Ruby conceded that oryzivorous was a new word to her.

Pearl, after further revealing that she had not actually been inside the Leonard P. Blanchet Memorial Elementary School gymnasium the previous morning at the time of the tragedy but had arrived on the scene after Miss Potts was already engulfed in the cascade of papers and subsequently extracted and had further admitted that she could not, with any degree of accuracy, provide an accounting of everyone who had been present at the time of the accident, she breathlessly signed off.

After Ruby’s coffee cup was washed, dried, and returned to its hook on the china cabinet in the dining room, she’d fried up a pan of kidneys and distributed them evenly between Dickens, Poe, Bronte, and Chaucer, her four cats. After Ruby had refereed the consumption of the kidneys (Chaucer had a tendency to bolt his share and then shoulder Dickens out of the way and eat his food, too), Ruby returned to the phone in the hallway.

She asked Minnie, the girl in charge of the switchboard on Wednesdays, for the residence of Minnie’s aunt, Mrs. Alma Finch.

Alma was the type who meant well, but she was far too enamored with the sound of her own voice. Alma’s favorite subject was the accomplishments of her grandchildren, of whom she had seventeen, each more brilliant than the last, or at least that’s the impression she liked to give.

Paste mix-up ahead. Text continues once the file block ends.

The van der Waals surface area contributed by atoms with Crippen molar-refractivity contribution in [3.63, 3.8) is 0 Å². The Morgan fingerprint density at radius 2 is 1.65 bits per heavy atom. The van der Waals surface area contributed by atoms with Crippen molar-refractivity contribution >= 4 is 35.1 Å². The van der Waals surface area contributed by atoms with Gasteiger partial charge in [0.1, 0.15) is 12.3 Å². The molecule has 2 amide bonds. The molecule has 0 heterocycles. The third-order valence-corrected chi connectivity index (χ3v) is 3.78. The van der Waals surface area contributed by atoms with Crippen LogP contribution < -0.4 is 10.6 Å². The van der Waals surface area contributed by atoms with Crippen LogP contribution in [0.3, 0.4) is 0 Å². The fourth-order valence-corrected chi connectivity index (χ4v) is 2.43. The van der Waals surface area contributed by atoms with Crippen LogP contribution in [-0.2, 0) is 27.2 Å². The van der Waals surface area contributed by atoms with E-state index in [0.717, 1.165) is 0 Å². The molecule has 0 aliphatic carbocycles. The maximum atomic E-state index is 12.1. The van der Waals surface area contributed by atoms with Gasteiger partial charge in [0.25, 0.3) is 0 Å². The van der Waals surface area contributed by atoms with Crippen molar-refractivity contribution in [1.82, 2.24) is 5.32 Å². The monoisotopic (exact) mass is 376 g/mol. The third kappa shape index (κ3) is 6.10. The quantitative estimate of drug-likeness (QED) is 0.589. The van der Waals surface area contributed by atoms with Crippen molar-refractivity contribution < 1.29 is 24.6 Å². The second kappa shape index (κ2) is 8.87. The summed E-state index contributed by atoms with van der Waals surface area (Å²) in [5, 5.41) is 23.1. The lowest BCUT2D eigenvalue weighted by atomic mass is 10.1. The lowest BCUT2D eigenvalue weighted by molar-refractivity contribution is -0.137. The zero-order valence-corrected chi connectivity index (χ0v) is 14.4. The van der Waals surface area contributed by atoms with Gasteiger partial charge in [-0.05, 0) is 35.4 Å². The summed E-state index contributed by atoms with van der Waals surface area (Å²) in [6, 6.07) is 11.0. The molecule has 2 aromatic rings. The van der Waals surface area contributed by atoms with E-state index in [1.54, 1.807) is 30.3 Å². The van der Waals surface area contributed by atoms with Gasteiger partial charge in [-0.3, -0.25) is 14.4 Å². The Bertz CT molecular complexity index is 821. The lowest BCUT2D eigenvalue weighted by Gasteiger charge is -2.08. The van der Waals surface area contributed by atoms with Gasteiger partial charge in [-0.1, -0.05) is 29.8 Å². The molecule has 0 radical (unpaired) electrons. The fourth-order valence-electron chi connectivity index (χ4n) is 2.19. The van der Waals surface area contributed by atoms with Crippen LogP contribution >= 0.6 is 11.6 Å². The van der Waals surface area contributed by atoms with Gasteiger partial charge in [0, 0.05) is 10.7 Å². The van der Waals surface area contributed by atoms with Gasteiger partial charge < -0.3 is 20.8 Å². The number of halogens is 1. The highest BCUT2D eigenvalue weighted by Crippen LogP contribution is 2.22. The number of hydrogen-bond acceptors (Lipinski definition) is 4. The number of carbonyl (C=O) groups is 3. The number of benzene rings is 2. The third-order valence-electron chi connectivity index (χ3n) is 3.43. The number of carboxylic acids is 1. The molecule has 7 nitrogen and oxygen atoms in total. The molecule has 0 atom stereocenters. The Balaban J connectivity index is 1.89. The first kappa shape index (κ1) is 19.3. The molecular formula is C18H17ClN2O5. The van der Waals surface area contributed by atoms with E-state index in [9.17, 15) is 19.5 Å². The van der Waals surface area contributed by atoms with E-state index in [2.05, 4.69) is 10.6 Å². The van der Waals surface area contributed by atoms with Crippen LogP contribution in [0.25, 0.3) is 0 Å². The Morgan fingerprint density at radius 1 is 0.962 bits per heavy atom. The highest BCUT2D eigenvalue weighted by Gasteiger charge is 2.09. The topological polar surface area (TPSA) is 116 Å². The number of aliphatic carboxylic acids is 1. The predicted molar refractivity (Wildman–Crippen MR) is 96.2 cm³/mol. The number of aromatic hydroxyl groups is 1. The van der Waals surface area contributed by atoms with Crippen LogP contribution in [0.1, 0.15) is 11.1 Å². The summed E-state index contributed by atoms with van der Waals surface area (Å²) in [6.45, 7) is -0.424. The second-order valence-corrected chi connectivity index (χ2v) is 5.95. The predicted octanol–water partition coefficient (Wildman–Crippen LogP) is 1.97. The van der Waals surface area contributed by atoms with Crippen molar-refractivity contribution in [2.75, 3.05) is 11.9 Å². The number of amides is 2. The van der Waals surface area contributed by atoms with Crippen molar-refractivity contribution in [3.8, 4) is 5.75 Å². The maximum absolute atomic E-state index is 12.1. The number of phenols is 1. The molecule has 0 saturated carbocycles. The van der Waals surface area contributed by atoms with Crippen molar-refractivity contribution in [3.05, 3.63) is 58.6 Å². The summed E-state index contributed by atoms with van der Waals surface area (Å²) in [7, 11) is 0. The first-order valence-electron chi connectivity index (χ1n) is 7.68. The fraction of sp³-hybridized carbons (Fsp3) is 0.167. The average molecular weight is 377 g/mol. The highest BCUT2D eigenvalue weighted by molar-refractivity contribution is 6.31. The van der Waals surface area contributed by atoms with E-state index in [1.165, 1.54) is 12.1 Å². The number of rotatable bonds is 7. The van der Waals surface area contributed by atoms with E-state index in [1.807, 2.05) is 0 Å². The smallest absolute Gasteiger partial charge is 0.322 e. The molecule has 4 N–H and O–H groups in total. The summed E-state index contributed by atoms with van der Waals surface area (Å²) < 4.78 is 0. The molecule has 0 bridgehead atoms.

“What’s this I hear about Hazel?” Ruby said as soon as she’d been put through to Alma.

“Isn’t it too awful?” Alma said. “I hear Hazel still hasn’t come around, poor thing. Still, she’s no spring chicken.”

None of them were spring chickens, but Ruby personally saw no connection between one’s age and infirmity and the likelihood of getting crushed under a cascade of wastepaper.

“What hap—” Ruby started to ask before Alma forgot all about Hazel and moved on to the wondrous accomplishments of one of her seventeen grandchildren, but it was already too late.

“Did you know that my granddaughter Hettie is going to be homecoming queen?” Alma said.